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Blame attribution analysis of police motor vehicle collision reports involving child bicyclists
  1. Lea Caplan1,
  2. Bonnie Lashewicz1,
  3. Tona Michael Pitt2,
  4. Janet Aucoin1,2,
  5. Liraz Fridman3,4,
  6. Tate HubkaRao1,2,
  7. Ian Pike5,6,
  8. Andrew William Howard7,8,
  9. Alison K Macpherson9,
  10. Linda Rothman8,10,11,
  11. Marie-Soleil Cloutier12,
  12. Brent E Hagel1,2
  1. 1 Department of Community Health Sciences, Cumming School of Medicine, University of Calgary, Calgary, Alberta, Canada
  2. 2 Department of Pediatrics, Cumming School of Medicine, University of Calgary, Calgary, Alberta, Canada
  3. 3 Engineering and Transportation Services, Infrastructure, Development & Enterprise, City of Guelph, Guelph, Ontario, Canada
  4. 4 Department of Mechanical and Industrial Engineering, University of Toronto, Toronto, Ontario, Canada
  5. 5 Department of Pediatrics, University of British Columbia, Vancouver, British Columbia, Canada
  6. 6 BC Injury Research and Prevention Unit, Vancouver, British Columbia, Canada
  7. 7 Department of Surgery, University of Toronto, Toronto, Ontario, Canada
  8. 8 Child Health Evaluative Sciences, Hospital for Sick Children, Toronto, Ontario, Canada
  9. 9 School of Kinesiology & Health Science, Faculty of Health, York University, Toronto, Ontario, Canada
  10. 10 School of Occupational and Public Health, Faculty of Community Services, Toronto Metropolitan University, Toronto, Ontario, Canada
  11. 11 Dalla Lana School of Public Health, University of Toronto, Toronto, Ontario, Canada
  12. 12 Centre Urbanisation Culture Société, Institut National de la Recherche Scientifique, Montreal, Quebec, Canada
  1. Correspondence to Dr Brent E Hagel, Department of Paediatrics, Cumming School of Medicine, University of Calgary, Calgary, Alberta T2N 4N1, Canada; brent.hagel{at}


Background Injuries resulting from collisions between a bicyclist and driver are preventable and have high economic, personal and societal costs. Studying the language choices used by police officers to describe factors responsible for child bicyclist-motor vehicle collisions may help shift prevention efforts away from vulnerable road users to motorists and the environment. The overall aim was to investigate how police officers attribute blame in child (≤18 years) bicycle-motor vehicle collision scenarios.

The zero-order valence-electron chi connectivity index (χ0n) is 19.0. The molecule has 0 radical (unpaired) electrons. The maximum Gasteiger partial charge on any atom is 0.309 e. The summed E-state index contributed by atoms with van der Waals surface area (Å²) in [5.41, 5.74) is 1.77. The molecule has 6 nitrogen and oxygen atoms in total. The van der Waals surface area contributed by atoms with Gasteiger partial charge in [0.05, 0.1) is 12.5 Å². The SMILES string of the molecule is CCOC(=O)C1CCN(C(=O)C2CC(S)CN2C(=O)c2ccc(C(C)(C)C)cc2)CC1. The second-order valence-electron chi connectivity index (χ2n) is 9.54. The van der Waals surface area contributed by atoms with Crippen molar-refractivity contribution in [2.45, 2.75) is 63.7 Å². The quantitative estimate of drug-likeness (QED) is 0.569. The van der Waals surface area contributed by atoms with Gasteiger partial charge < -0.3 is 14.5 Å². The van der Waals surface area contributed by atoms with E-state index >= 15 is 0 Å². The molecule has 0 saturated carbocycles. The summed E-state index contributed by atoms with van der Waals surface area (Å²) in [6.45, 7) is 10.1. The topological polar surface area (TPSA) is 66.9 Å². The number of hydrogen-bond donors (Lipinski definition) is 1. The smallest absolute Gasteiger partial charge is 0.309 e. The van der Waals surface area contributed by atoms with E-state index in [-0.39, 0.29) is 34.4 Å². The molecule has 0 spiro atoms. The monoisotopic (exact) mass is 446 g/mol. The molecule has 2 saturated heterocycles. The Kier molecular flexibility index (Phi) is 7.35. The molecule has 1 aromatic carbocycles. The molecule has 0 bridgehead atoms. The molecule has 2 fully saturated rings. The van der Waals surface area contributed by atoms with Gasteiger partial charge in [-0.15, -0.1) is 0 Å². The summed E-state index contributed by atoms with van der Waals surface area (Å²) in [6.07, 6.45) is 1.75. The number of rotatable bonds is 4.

Methods A document analysis approach was used to analyse Alberta Transportation police collision reports from Calgary and Edmonton (2016–2017). Collision reports were categorised by the research team according to perceived blame (child, driver, both, neither, unsure). Content analysis was then used to examine police officer language choices. A narrative thematic analysis of the individual, behavioural, structural and environmental factors leading to collision blame was then conducted.

Results Of 171 police collision reports included, child bicyclists were perceived to be at fault in 78 reports (45.6%) and adult drivers were perceived at fault in 85 reports (49.7%). Child bicyclists were portrayed through language choices as being irresponsible and irrational, leading to interactions with drivers and collisions. Risk perception issues were also mentioned frequently in relation to poor decisions made by child bicyclists. Most police officer reports discussed road user behaviours, and children were frequently blamed for collisions.

Conclusions This work provides an opportunity to re-examine perceptions of factors related to motor vehicle and child bicyclist collisions with a view to prevention.

  • enforcement
  • environmental modification
  • safe community
  • bicycle
  • driver
  • child

Data availability statement

Data may be obtained from a third party and are not publicly available. Data were provided by Alberta Transportation.

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Data availability statement

Data may be obtained from a third party and are not publicly available. Data were provided by Alberta Transportation.

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  • Twitter @IanPike4, @dralisonmac, @MarieSoleil_C

  • Contributors All authors contributed to the planning and design of the study. TP, THR and BEH were responsible for data acquisition. LC, BL, JA, TMP, THR and BEH contributed to the analysis. LC was responsible for drafting the manuscript. All authors provided critical feedback on manuscript drafts. BEH is responsible for the overall content as guarantor.

  • Funding This study was funded by Department of Paediatrics Innovation Award, Cumming School of Medicine, University of Calgary.

  • Competing interests None declared.

  • Patient and public involvement Patients and/or the public were not involved in the design, or conduct, or reporting, or dissemination plans of this research.

  • Provenance and peer review Not commissioned; externally peer reviewed.